Description and Habitat
The Bobcat is one of the four native wildcats to North America, having been home to the continent for over 1.8 million years. About twice the size of the average house cat, it can be distinguished based on its long legs, large paws and distinctive black-tipped tail that appear to be “bobbed” or cut off. It’s habitat ranges from southern Canada all the way down through central Mexico, including most of the contiguous United States as well as the entire Los Padres National Forest.
Biology & Behavior
Bobcats play an important role in maintaining healthy ecosystems by controlling prey populations. Known as a predator highly adaptable to both wild and urban landscapes, the bobcat prefers to inhabit environments with dense vegetative cover or steep rocky terrain. Preying primarily on rabbits and hares, they have also been known to hunt insects, chickens, waterfowl, small birds, rodents and deer. Known to be opportunistic hunters, a bobcat’s prey selection will often depend on the season, habitat location and abundance of prey. Regardless of area, bobcats are dependent on rabbits as a steady food source and often bobcat population densities will follow the cyclic densities of the small mammals in their vicinity.
Often believed to be bigger than they actually are, male adults usually only weigh an average of 21 pounds while females weigh an average of 15 pounds. Primarily nocturnal creatures, bobcats tend to avoid human encounters, especially in urban environments. Their elusiveness has made them renowned in both Native American mythology as well as the folklore of European settlers.
Within the national forests of California, male bobcats will on average have a 3 square mile territory or ‘home range’ while female bobcats will have a 1.5 square mile home range. Depending on the area and habitat, the California bobcats’ range has even been noted to extend up to 25 square miles! As solitary animals, bobcats tend to be extremely territorial and often only come into close proximity with one another during the breeding season which takes place from early winter into spring. In southern California, the mating season generally runs from early December to late February. During this time, males will often mate with 2 to 3 females whose home ranges overlap his own. Although a pair’s meeting only lasts a few days, during this time they will travel, hunt and eat together.
Once pregnant a female bobcat will have a gestation period of about 8 to 10 weeks, after which a litter of 2 to 4 kittens will be born. The female will give birth to her kittens in a den she has found where she believes her young will be safe from predators. Often, den sites are abandoned wood rat nests although sometimes the mother prepares a small-enclosed area nestled between thick covers of vegetation. In urban environments it has even been found that pregnant female bobcats will choose the backyards of residential areas as den sites.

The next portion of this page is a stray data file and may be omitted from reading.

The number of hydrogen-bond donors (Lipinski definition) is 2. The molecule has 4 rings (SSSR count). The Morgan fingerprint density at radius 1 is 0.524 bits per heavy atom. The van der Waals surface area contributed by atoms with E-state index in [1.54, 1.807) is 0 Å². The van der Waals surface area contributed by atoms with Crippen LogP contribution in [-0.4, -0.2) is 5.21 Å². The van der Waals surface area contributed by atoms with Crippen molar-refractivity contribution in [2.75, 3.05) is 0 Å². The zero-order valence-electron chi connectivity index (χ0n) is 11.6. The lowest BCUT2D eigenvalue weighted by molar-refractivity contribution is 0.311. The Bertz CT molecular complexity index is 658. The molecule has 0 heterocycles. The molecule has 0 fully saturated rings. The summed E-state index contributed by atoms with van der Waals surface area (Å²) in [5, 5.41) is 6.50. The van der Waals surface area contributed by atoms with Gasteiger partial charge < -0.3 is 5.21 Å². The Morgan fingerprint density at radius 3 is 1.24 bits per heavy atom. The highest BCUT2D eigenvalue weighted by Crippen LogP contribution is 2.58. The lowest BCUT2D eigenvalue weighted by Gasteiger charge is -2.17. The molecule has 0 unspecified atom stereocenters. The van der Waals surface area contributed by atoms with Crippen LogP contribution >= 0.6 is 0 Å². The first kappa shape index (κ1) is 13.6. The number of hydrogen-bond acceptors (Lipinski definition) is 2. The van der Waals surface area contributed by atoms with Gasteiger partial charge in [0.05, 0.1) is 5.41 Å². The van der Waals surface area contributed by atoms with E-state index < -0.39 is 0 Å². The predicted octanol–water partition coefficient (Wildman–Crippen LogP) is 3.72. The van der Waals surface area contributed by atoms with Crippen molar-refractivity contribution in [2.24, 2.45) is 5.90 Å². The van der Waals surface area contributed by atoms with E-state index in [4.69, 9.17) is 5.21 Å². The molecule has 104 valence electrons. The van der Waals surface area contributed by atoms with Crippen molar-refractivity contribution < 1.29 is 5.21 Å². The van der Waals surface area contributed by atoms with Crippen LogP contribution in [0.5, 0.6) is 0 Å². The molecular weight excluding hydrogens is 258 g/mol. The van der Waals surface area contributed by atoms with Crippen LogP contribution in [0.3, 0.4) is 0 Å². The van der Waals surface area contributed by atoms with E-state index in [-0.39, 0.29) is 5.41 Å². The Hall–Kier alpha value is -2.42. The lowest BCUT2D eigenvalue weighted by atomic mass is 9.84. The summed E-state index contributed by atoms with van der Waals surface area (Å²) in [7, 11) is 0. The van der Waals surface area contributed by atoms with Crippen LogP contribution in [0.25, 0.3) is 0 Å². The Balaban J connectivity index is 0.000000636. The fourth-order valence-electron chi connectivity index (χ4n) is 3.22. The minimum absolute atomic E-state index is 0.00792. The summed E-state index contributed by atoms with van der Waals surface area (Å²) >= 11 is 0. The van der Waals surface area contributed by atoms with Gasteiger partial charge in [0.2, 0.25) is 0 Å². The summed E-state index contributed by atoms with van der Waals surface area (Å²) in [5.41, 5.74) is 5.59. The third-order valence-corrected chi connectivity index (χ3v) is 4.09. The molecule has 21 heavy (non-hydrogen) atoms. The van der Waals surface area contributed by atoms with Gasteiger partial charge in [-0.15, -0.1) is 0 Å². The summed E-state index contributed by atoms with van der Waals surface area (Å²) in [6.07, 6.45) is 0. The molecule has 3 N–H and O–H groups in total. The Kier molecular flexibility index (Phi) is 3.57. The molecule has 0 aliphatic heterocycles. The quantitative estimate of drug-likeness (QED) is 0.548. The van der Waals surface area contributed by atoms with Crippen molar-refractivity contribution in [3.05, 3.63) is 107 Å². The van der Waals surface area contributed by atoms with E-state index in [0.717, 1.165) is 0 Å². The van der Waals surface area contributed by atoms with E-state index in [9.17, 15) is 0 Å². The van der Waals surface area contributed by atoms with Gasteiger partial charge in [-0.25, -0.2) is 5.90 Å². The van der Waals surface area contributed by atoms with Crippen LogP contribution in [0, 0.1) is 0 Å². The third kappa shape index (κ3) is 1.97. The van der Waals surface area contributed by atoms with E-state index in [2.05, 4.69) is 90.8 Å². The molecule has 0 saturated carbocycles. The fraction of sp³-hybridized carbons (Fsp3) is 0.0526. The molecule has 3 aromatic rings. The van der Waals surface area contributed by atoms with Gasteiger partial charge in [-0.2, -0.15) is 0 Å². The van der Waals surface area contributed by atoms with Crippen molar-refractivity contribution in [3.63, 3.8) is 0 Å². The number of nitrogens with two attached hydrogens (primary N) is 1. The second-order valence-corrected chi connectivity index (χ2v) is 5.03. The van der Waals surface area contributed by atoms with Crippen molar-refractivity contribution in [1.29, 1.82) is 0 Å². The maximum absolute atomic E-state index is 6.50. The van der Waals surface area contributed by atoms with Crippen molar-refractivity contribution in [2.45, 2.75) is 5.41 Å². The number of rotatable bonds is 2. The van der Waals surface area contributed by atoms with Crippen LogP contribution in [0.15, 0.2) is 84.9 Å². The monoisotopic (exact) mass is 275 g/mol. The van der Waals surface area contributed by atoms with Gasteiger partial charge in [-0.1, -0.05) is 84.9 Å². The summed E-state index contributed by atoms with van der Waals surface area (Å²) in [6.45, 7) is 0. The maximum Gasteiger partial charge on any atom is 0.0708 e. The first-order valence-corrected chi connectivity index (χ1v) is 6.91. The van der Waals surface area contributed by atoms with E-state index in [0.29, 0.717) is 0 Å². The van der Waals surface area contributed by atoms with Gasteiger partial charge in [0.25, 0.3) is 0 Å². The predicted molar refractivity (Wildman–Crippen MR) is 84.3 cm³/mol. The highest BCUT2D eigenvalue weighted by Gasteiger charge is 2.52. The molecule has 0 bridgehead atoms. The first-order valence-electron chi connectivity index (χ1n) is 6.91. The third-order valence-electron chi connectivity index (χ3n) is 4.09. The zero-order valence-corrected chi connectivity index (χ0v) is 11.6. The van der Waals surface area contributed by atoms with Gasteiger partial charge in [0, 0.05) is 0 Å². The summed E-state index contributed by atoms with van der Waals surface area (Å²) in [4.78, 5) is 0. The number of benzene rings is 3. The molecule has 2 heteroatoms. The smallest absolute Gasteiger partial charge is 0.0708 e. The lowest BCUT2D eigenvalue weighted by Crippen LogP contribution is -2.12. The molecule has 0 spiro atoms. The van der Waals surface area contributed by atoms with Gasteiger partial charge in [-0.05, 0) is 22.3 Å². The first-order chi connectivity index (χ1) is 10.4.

Up until the kittens are two months of age, they will be completely dependent on their mother for sustenance. During this time, the female bobcat will rarely leave the den, doing so only to feed herself and to be able to provide energy for her young. At around two months the kittens begin eating solid food and their mother will start to bring back entire prey animals as the litter begins to require more nourishment to survive. The kittens learn to hunt at 5 months of age and by the time they are between 8 to 11 months old; they are evicted from their mother’s territory and begin to live a life of their own. Both male and female bobcats can reproduce by the time they reach the age of 2 and can live up to 13 years of age in the wild.
Threats & Conservation
Currently the bobcat is listed as a “Least Concern” species by the International Union for Conservation of Nature (IUCN) and is not under any form of federal or state protection within California.
In 2013, the California Fish and Game Commission — in partnership with the state legislature — successfully created a measure to ban any and all commercial trapping or trading of bobcat. However, it is still legal to hunt bobcats within California so long as one possesses a hunting license and has purchased the necessary tags. Landowners can also kill them if they’ve had issues with livestock losses, although one must first apply for a permit that limits them to one troublesome bobcat within a 20-day period and 1-mile radius around the property. By law California bobcat hunters are banned from using any part of the animal either personally or commercially, therefore requiring them to leave it where it was killed or dispose of it. This has been a controversial measure due to what may be considered a wasteful consolation in the event of taking an animal.
Fortunately, the number of bobcats killed annually has been steadily decreasing each year as reported by the California Department of Fish and Wildlife. Currently, habitat destruction due to the ever-expanding human population is the largest limiting factor to their population sizes. In North America, human encroachment into national forests and habitat fragmentation has limited the natural range of the bobcat and reduced the sizes of their average home range. Ultimately, the bobcat is an extremely adaptable creature capable of thriving in a broad range of different environments and as such should be revered for their ability to adapt, survive and overcome.
The best time to see bobcats within the Los Padres National Forest or on the Carrizo Plain is during the first two hours of sunlight and the last two hours before dark. Bobcat activity will be higher during daylight hours in the cooler months from late autumn to early spring. Look for them in areas with dense vegetative cover and active rabbit populations. Tracks can also be found along dry creek beds. If you happen to live in a rural area perhaps the best place to see a bobcat is in your own backyard or neighborhood!